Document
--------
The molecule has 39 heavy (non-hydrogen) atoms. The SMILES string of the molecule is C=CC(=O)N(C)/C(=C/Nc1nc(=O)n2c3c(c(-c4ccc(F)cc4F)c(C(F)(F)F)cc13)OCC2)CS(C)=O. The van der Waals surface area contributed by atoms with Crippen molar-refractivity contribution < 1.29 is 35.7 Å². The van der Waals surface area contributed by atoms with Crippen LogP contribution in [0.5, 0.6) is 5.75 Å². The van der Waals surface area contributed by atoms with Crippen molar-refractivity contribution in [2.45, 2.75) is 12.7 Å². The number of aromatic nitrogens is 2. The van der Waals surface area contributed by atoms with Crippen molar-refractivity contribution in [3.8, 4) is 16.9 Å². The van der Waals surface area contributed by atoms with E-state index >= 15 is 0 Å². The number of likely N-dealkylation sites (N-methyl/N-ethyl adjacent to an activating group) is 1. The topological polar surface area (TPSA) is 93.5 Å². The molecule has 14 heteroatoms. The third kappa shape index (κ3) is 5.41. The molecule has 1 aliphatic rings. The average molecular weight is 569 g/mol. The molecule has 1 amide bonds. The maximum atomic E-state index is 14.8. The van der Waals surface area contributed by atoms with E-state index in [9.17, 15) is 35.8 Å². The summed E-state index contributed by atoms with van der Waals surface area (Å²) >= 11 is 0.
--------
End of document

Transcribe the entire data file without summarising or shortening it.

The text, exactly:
The molecule has 39 heavy (non-hydrogen) atoms. The SMILES string of the molecule is C=CC(=O)N(C)/C(=C/Nc1nc(=O)n2c3c(c(-c4ccc(F)cc4F)c(C(F)(F)F)cc13)OCC2)CS(C)=O. The van der Waals surface area contributed by atoms with Crippen molar-refractivity contribution < 1.29 is 35.7 Å². The van der Waals surface area contributed by atoms with Crippen LogP contribution in [0.5, 0.6) is 5.75 Å². The van der Waals surface area contributed by atoms with Crippen molar-refractivity contribution in [2.45, 2.75) is 12.7 Å². The number of aromatic nitrogens is 2. The van der Waals surface area contributed by atoms with Crippen molar-refractivity contribution in [3.8, 4) is 16.9 Å². The van der Waals surface area contributed by atoms with E-state index >= 15 is 0 Å². The number of likely N-dealkylation sites (N-methyl/N-ethyl adjacent to an activating group) is 1. The topological polar surface area (TPSA) is 93.5 Å². The molecule has 14 heteroatoms. The third kappa shape index (κ3) is 5.41. The molecule has 1 aliphatic rings. The average molecular weight is 569 g/mol. The molecule has 1 amide bonds. The maximum atomic E-state index is 14.8. The van der Waals surface area contributed by atoms with E-state index in [9.17, 15) is 35.8 Å². The summed E-state index contributed by atoms with van der Waals surface area (Å²) >= 11 is 0.